China’s Economic Policies Tested by Persistent Consumer Inflation and Worsening Factory Deflation

According to data released on Thursday, China experienced the slowest increase in consumer prices in over two years in April. Meanwhile, factory gate deflation continued to worsen, indicating that more stimulus may be necessary to bolster the country’s uneven economic recovery from the effects of COVID-19.

The feeble rise in consumer prices aligns with earlier indications from this week’s trade data that suggest weak domestic demand, while the deflationary trend in producer prices highlights the challenges facing factories. This double impact presents a significant challenge for the second largest economy in the world as it attempts to recover from the economic fallout caused by the pandemic.

According to the National Bureau of Statistics (NBS), the year-on-year increase in the Consumer Price Index (CPI) in April was only 0.1%, which is the slowest rate since February 2021, and a drop from the 0.7% rise in March. This outcome was below the expected 0.4% increase from a Reuters poll. In addition, there was a deepening of deflation for producers last month, which, along with the CPI data, demonstrates the challenges the broader economy is facing in recovering after the lifting of COVID restrictions in December. The Producer Price Index (PPI) fell at its quickest rate since May 2020, declining 3.6% year-on-year for the seventh consecutive month, following a 2.5% decline in the previous month. This result was lower than the projected 3.2% decrease.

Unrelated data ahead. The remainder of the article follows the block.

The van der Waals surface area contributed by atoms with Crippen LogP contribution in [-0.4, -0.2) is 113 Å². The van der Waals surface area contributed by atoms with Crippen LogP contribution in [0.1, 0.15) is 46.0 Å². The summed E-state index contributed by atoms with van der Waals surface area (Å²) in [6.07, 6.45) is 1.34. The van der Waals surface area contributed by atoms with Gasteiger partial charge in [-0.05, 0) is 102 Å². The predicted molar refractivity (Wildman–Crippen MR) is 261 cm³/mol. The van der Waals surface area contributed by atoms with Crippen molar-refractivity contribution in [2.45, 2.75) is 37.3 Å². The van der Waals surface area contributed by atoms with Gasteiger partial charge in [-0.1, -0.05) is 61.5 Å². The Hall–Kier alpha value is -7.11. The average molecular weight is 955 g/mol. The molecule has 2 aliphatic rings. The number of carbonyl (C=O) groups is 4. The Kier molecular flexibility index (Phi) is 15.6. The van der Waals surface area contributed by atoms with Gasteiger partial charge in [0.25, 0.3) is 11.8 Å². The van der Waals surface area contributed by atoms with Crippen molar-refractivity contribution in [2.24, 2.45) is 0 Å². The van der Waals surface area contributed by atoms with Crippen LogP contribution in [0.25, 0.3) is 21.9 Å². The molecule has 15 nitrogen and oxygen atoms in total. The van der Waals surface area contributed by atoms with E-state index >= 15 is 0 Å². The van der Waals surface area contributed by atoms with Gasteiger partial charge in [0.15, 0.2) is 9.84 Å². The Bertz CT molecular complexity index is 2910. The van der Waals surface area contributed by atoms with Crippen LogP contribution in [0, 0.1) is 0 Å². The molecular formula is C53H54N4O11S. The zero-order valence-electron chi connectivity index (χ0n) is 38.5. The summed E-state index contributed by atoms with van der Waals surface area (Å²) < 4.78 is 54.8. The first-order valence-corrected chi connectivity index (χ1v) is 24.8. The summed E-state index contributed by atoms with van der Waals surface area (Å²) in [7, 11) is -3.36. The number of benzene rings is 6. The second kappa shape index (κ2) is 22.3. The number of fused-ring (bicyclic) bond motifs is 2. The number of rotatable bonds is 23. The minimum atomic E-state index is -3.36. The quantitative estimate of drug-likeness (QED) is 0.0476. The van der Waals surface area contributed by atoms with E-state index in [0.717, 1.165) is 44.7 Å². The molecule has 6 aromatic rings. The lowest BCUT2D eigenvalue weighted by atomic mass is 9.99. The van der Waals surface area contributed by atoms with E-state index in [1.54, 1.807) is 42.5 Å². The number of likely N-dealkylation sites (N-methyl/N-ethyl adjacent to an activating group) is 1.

China’s economy experienced a quicker-than-anticipated growth rate in the first quarter of the year following the easing of COVID-19 restrictions, though the recovery has been uneven. The most recent data reveals that factory activity has declined, while ongoing fragility in the property market is still a cause for concern.

Despite the reopening of the economy, analysts suggest that growth in food and energy prices has slowed, which has helped to mitigate any upward pressure on services inflation. As a result, there may be increased pressure on the People’s Bank of China (PBOC) to cut interest rates or provide additional liquidity to the financial system.

In March, the PBOC lowered lenders’ reserve requirements ratio (RRR) for the first time in 2021 and instructed banks to lower the ceiling on interest rates paid on particular types of deposits. In light of a post-COVID recovery that is losing momentum, ongoing disinflation, falling market rates, and the US Federal Reserve signaling a potential pause, Ting Lu, Chief China Economist at Nomura, opined that a PBOC policy lending rate cut is becoming more likely.

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